WASHINGTON — Government crackdowns against protesters in Turkey could test the close ties between President Barack Obama and Turkish Prime Minister Recep Tayyip Erdogan, a strategically important U.S. ally in a tumultuous region.
The demonstrations in Turkey, now in their second week, cropped up after Erdogan’s visit to the White House last month, which highlighted a variety of issues on which the U.S. needs Turkey’s help. They include quelling the violence in Syria, stabilizing Iraq and stemming Iran’s nuclear ambitions.
Erdogan, known for his brash and stubborn leadership style, has responded to the public outcry by questioning the legitimacy of the protesters. On Tuesday, Erdogan told demonstrators his patience was running out, saying of the protests, “we have no tolerance for them.”
He spoke as hundreds of police in riot gear briefly fired tear gas canisters and rubber bullets at protestors in Istanbul’s central Taksim Square, forcing many protestors who had occupied the square into a nearby park. Some groups also clashed with police at one edge of the square, setting off fireworks, firebombs and throwing stones at a police water cannon.
The clash mirrored previous confrontations between Turkish police and protestors, which have also involved the use of tear gas and water cannons. Turkish authorities are trying halt demonstrations, which have spread to nearly 80 cities across the country.
James Jeffrey, who served as Obama’s ambassador to Turkey until 2010, said that in private discussions among U.S. officials “there’s some wincing at the statements by Erdogan.”
But in public, the White House has carefully avoided criticizing the prime minister directly, though the U.S. has urged Turkish authorities to exercise restraint. There also have been no known conversations between Obama and his Turkish counterpart since the protests began.
“We continue to have serious concerns about the reports of excessive use of force by police and large numbers of injuries and damage to property, and welcome calls for these events to be investigated,” White House press secretary Jay Carney said Monday. “We also continue to urge all parties to refrain from provoking violence.” He did not mention Erdogan.
“This is always the quandary for the U.S. government,” said Bulent Aliriza, a Turkey analyst at the Center for Strategic and International Studies. “When you get that close to an ally, you become very careful about criticizing them.”
That’s the pattern the U.S. fell into with former Egyptian leader Hosni Mubarak, an autocrat who found favour with the U.S. by protecting American interests in the Middle East. The U.S. only turned on Mubarak after the Egyptian people launched mass protests against his government in 2011 as part of the Arab Spring push for democracy that swept through the region.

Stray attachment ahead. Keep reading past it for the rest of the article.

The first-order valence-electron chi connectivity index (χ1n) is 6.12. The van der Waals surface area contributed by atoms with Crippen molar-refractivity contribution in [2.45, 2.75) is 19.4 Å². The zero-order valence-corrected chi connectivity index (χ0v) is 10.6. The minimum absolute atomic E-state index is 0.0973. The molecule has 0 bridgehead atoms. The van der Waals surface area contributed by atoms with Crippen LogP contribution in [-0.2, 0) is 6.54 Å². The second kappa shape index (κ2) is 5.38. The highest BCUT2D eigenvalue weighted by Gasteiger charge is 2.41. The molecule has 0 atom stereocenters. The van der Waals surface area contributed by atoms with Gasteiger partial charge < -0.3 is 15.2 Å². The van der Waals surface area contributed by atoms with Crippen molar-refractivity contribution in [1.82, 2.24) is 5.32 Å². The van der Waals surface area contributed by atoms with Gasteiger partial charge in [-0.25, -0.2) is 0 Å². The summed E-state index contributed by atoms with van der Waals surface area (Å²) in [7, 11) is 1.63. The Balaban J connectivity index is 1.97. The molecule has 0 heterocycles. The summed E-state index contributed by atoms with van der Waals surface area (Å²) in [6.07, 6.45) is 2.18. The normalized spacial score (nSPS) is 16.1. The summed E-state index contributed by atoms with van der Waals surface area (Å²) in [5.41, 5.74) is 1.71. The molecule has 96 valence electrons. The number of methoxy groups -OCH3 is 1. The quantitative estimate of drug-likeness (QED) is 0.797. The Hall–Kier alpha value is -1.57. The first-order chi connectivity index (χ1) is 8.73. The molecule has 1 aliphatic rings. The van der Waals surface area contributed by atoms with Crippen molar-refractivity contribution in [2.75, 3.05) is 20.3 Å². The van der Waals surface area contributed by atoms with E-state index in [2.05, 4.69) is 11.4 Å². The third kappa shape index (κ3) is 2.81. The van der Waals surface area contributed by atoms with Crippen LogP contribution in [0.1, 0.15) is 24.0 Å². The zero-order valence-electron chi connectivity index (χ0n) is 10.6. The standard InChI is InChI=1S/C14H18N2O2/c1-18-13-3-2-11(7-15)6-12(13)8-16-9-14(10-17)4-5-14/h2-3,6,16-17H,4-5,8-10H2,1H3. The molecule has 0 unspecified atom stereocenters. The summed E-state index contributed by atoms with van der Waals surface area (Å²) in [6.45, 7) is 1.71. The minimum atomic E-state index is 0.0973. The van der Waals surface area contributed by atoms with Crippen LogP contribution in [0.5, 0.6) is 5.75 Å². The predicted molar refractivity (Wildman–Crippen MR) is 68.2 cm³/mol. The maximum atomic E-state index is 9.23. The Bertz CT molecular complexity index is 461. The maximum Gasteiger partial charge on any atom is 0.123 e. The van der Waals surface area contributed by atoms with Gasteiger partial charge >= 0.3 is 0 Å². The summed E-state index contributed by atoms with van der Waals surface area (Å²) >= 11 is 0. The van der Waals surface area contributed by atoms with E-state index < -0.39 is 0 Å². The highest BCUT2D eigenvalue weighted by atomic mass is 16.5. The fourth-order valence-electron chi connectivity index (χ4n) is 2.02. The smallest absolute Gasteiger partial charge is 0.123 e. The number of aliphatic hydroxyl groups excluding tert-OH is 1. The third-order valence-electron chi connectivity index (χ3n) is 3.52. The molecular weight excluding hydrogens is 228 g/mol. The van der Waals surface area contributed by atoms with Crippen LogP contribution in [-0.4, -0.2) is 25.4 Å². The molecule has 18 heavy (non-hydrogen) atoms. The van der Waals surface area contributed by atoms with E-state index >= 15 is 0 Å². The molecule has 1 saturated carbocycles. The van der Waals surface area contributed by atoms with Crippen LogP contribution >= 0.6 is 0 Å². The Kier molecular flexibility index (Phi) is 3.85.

Despite the unrest in Turkey, Erdogan doesn’t appear in danger of losing power. But the protests have exposed pent-up hostility among many Turks who fear Erdogan is backsliding on his early record of democratic reform and seeking to impose his religious views on the secular nation.
The anti-government rallies started after police launched a pre-dawn raid against a peaceful sit-in protesting plans to uproot trees in Istanbul’s Taksim Square. Since then, tens of thousands of mostly secular Turks have joined the demonstrations, turning them into Turkey’s biggest anti-government disturbances in years.
For the White House, Erdogan’s handling of the challenge to his leadership could complicate Turkey’s close but complex relationship with the U.S.
Since taking office, Obama has taken significant steps to point to Turkey as a model for other majority-Islamic nations pursuing democracy and ties with the West. Three months after winning the White House, Obama put Turkey on the itinerary for his first foreign tour as president, a 2009 trip that was aimed in part at resetting the U.S. relationship with the Muslim world. While touring Turkey alongside Erdogan, Obama cast the ties between their two countries as a “model partnership.”
Since then, the two leaders have spoken frequently by phone and conferred on the sidelines of international summits and at the White House, most recently in May.
Despite the robust relationship between the U.S. and Turkey, Erdogan has created headaches for Obama before. In 2010, Turkey broke with the U.S. and voted against United Nations sanctions against Iran over its disputed nuclear program. Erdogan also ratcheted up tensions with Israel earlier this year when he called Zionism “a crime against humanity.”
The lengthy civil war in Syria has exposed perhaps the deepest rift between Erdogan and Obama. While both want Syrian President Bashar Assad out of power, the prime minister has become frustrated with Obama’s reluctance to use military force to end the violence.
Erdogan pushed Obama during their recent talks to deepen U.S. involvement in Syria, but the Turkish leader received none of the assurances he sought.
Obama, however, has proven to have some measure of influence over his Turkish counterpart.
Earlier this year, Obama brokered a truce between Israel and Turkey, which had cut diplomatic ties following an Israeli attack on a Turkish aid flotilla bound for Gaza. Analysts say Erdogan would have been far less willing to accept an apology from Israeli Prime Minister Benjamin Netanyahu had Obama not also been on the line during the phone call.
Aliriza, the Turkey expert at CSIS, said Obama’s success in restarting diplomatic relations between Turkey and Israel underscores the influence Obama could have now in shaping the prime minister’s response to the protests.
“There is only one man in this world that Erdogan listens to, and that’s Barack Obama,” he said.